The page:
An Affinity for Proper Connections: Ensuring Efficiency with Accurate Transformer and Phase Connectivity
Power outages, whether caused by extreme weather or by local accidents, require a timely remedy by utility crews. Repairing distribution infrastructure following an outage could, however, result in the reconnection of some meters to a transformer or phase other than the one originally connected.
By Robert Sonderegger
Power outages, whether caused by extreme weather or by local accidents, require a timely remedy by utility crews. Repairing distribution infrastructure following an outage could, however, result in the reconnection of some meters to a transformer or phase other than the one originally connected. In addition, there are situations, especially during power emergencies, where meter connections are rerouted without the utility’s records ever being updated. Over time, utility records and physical reality might diverge sufficiently, making it difficult to manage the distribution network.
Transformers may fail without warning because of overloading due to incorrect connectivity data on record, thus leaving all connected customers without power. Meanwhile, other transformers might be left inadvertently oversized with fewer meters than the original design specified. This causes unnecessary waste of equipment capacity and power. Theft detection strategies, based on comparing voltages of all meters connected to the same transformer, fail because knowledge of connectivity is faulty. Similarly, detecting high impedance connections—a threat to customer safety—is impaired by the lack of reliable data on connectivity.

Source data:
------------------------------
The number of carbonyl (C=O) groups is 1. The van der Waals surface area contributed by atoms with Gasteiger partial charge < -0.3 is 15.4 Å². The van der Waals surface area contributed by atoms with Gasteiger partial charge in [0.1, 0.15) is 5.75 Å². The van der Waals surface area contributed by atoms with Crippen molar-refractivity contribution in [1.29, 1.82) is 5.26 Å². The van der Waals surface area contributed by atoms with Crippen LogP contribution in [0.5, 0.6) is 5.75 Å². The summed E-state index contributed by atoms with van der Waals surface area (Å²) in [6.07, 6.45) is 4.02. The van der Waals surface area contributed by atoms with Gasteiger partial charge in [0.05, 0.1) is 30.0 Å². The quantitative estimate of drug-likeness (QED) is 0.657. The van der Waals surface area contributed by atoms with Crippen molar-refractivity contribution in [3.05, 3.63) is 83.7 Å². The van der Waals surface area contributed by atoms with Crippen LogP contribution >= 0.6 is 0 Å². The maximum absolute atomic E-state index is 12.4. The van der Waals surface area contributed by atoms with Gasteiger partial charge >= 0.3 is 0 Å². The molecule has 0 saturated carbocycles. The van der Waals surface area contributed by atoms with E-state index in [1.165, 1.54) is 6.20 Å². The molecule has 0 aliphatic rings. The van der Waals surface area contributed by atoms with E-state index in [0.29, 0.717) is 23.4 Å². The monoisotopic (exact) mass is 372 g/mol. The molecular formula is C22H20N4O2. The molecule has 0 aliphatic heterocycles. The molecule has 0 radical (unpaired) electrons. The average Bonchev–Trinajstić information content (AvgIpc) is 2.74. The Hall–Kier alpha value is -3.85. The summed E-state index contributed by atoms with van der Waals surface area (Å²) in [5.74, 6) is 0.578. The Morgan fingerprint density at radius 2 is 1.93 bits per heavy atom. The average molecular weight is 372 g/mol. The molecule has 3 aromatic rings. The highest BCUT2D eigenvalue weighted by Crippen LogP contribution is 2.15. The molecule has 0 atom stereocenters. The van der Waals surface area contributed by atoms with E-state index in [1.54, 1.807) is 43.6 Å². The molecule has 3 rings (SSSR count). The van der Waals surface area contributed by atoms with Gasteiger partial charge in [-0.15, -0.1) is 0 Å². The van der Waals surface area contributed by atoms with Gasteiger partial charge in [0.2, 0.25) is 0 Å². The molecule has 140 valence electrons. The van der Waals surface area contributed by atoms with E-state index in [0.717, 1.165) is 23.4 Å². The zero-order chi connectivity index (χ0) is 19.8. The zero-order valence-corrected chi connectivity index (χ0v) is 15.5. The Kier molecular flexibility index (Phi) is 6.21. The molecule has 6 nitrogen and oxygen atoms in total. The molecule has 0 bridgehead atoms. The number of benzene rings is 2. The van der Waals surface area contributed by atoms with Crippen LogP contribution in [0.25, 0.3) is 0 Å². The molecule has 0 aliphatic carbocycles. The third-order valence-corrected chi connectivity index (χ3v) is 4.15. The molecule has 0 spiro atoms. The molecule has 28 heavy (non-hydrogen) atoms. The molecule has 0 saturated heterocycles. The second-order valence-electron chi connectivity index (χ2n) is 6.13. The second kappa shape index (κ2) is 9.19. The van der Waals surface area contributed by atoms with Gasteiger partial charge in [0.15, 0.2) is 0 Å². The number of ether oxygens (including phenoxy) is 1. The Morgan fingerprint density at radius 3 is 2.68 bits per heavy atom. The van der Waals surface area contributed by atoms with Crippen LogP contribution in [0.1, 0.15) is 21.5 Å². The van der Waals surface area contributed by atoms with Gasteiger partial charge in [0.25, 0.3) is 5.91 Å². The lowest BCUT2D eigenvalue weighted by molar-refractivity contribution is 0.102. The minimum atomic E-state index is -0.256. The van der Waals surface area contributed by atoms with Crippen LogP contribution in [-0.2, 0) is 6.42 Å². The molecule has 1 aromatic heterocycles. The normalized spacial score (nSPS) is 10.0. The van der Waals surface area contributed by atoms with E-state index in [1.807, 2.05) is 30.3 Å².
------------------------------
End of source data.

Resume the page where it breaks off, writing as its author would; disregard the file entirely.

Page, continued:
Finally, outage detection and reporting systems rely on accurate knowledge of transformer and phase connectivity. In today’s communication networks, only a subset of the power-off-notifications (PONs) sent by all smart meters affected by an outage are “heard” by the head end. Precise connectivity information for each and every transformer is required to accurately and quickly determine the true extent and identification of all customers affected by an outage.
Mapping Transformer Connectivity
Traditionally, verifying transformer and phase connectivity has required either visual tracing of overhead lines or sending and receiving electrical signals over the wire. All traditional methods require considerable human resources.
Using robust machine learning techniques, patented algorithms have been developed to accurately determine meter phase connectivity and physical meter-to-transformer connectivity using voltage measurements from customers’ smart meters to determine an asset’s location.
These algorithms use the normally occurring voltage fluctuations at each meter as a signal to identify “friend vs. stranger,” in a manner of speaking. The voltage monitored by every meter changes as a consequence of one of three types of events:
Turning on or off a load at the premise that the meter monitors. Turning on an electric oven, for example, causes a slight decrease in premise voltage.
Turning on or off a load at a neighboring premise. If an electric oven is turned on in one premise, the slight decrease in voltage is felt by all meters connected to the same transformer.
Switching a device on the primary side of the transformer, such as a capacitor bank switching in or out, or a voltage regulator adjusting primary voltage.
The meter-to-transformer connectivity discovery method relies on correlating five-minute time series of voltage changes between any two meters within a user-settable limit, typically 1,000 to 3,000 feet. The correlation is conducted on a daily basis for a minimum of seven days, and the results evaluated to either confirm or reject the identity of each meter’s parent transformer. Where such identity is rejected, an alternate identity is indicated that is the more likely parent transformer.